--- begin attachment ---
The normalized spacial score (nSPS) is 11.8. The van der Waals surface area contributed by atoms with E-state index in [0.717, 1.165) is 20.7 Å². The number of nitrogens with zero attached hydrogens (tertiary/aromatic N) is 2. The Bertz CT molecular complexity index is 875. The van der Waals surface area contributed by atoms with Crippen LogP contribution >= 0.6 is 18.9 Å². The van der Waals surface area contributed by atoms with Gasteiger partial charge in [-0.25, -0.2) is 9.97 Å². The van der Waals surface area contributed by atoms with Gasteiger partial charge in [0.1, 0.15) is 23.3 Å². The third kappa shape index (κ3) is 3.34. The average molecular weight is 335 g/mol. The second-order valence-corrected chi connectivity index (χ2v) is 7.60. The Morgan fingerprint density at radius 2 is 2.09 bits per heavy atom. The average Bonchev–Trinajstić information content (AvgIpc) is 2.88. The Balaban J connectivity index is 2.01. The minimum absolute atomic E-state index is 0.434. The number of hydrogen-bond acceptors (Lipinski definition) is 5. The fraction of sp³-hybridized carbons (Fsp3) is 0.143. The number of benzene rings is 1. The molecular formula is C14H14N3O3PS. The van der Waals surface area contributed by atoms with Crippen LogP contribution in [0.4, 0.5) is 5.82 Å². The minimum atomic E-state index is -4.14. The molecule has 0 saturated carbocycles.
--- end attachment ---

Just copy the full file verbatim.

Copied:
The normalized spacial score (nSPS) is 11.8. The van der Waals surface area contributed by atoms with E-state index in [0.717, 1.165) is 20.7 Å². The number of nitrogens with zero attached hydrogens (tertiary/aromatic N) is 2. The Bertz CT molecular complexity index is 875. The van der Waals surface area contributed by atoms with Crippen LogP contribution >= 0.6 is 18.9 Å². The van der Waals surface area contributed by atoms with Gasteiger partial charge in [-0.25, -0.2) is 9.97 Å². The van der Waals surface area contributed by atoms with Gasteiger partial charge in [0.1, 0.15) is 23.3 Å². The third kappa shape index (κ3) is 3.34. The average molecular weight is 335 g/mol. The second-order valence-corrected chi connectivity index (χ2v) is 7.60. The Morgan fingerprint density at radius 2 is 2.09 bits per heavy atom. The average Bonchev–Trinajstić information content (AvgIpc) is 2.88. The Balaban J connectivity index is 2.01. The minimum absolute atomic E-state index is 0.434. The number of hydrogen-bond acceptors (Lipinski definition) is 5. The fraction of sp³-hybridized carbons (Fsp3) is 0.143. The number of benzene rings is 1. The molecular formula is C14H14N3O3PS. The van der Waals surface area contributed by atoms with Crippen LogP contribution in [0.4, 0.5) is 5.82 Å². The minimum atomic E-state index is -4.14. The molecule has 0 saturated carbocycles.